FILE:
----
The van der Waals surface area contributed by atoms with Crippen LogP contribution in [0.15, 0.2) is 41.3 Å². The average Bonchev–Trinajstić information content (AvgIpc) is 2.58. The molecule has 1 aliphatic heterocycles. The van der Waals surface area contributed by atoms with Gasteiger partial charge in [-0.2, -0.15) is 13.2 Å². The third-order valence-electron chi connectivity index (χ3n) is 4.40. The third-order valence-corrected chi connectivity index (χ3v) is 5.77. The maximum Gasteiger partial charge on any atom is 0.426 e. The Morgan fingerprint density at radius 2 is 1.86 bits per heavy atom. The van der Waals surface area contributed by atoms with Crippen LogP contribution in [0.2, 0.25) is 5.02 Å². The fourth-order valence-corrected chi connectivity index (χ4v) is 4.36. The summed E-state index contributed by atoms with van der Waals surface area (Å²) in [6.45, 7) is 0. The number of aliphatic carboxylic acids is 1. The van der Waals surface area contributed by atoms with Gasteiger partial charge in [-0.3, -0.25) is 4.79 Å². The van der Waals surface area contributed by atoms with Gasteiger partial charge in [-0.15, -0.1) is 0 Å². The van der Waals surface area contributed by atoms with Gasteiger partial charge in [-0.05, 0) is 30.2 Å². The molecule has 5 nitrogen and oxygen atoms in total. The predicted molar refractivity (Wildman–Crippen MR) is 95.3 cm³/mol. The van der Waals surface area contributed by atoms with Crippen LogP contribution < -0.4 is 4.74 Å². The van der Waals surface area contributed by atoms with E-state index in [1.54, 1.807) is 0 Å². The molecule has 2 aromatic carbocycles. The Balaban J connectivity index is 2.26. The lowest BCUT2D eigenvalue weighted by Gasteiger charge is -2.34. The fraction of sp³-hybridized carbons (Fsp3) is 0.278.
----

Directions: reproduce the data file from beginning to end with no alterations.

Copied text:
The van der Waals surface area contributed by atoms with Crippen LogP contribution in [0.15, 0.2) is 41.3 Å². The average Bonchev–Trinajstić information content (AvgIpc) is 2.58. The molecule has 1 aliphatic heterocycles. The van der Waals surface area contributed by atoms with Gasteiger partial charge in [-0.2, -0.15) is 13.2 Å². The third-order valence-electron chi connectivity index (χ3n) is 4.40. The third-order valence-corrected chi connectivity index (χ3v) is 5.77. The maximum Gasteiger partial charge on any atom is 0.426 e. The Morgan fingerprint density at radius 2 is 1.86 bits per heavy atom. The van der Waals surface area contributed by atoms with Crippen LogP contribution in [0.2, 0.25) is 5.02 Å². The fourth-order valence-corrected chi connectivity index (χ4v) is 4.36. The summed E-state index contributed by atoms with van der Waals surface area (Å²) in [6.45, 7) is 0. The number of aliphatic carboxylic acids is 1. The van der Waals surface area contributed by atoms with Gasteiger partial charge in [-0.3, -0.25) is 4.79 Å². The van der Waals surface area contributed by atoms with Gasteiger partial charge in [-0.15, -0.1) is 0 Å². The van der Waals surface area contributed by atoms with Gasteiger partial charge in [-0.05, 0) is 30.2 Å². The molecule has 5 nitrogen and oxygen atoms in total. The predicted molar refractivity (Wildman–Crippen MR) is 95.3 cm³/mol. The van der Waals surface area contributed by atoms with Crippen LogP contribution < -0.4 is 4.74 Å². The van der Waals surface area contributed by atoms with E-state index in [1.54, 1.807) is 0 Å². The molecule has 2 aromatic carbocycles. The Balaban J connectivity index is 2.26. The lowest BCUT2D eigenvalue weighted by Gasteiger charge is -2.34. The fraction of sp³-hybridized carbons (Fsp3) is 0.278.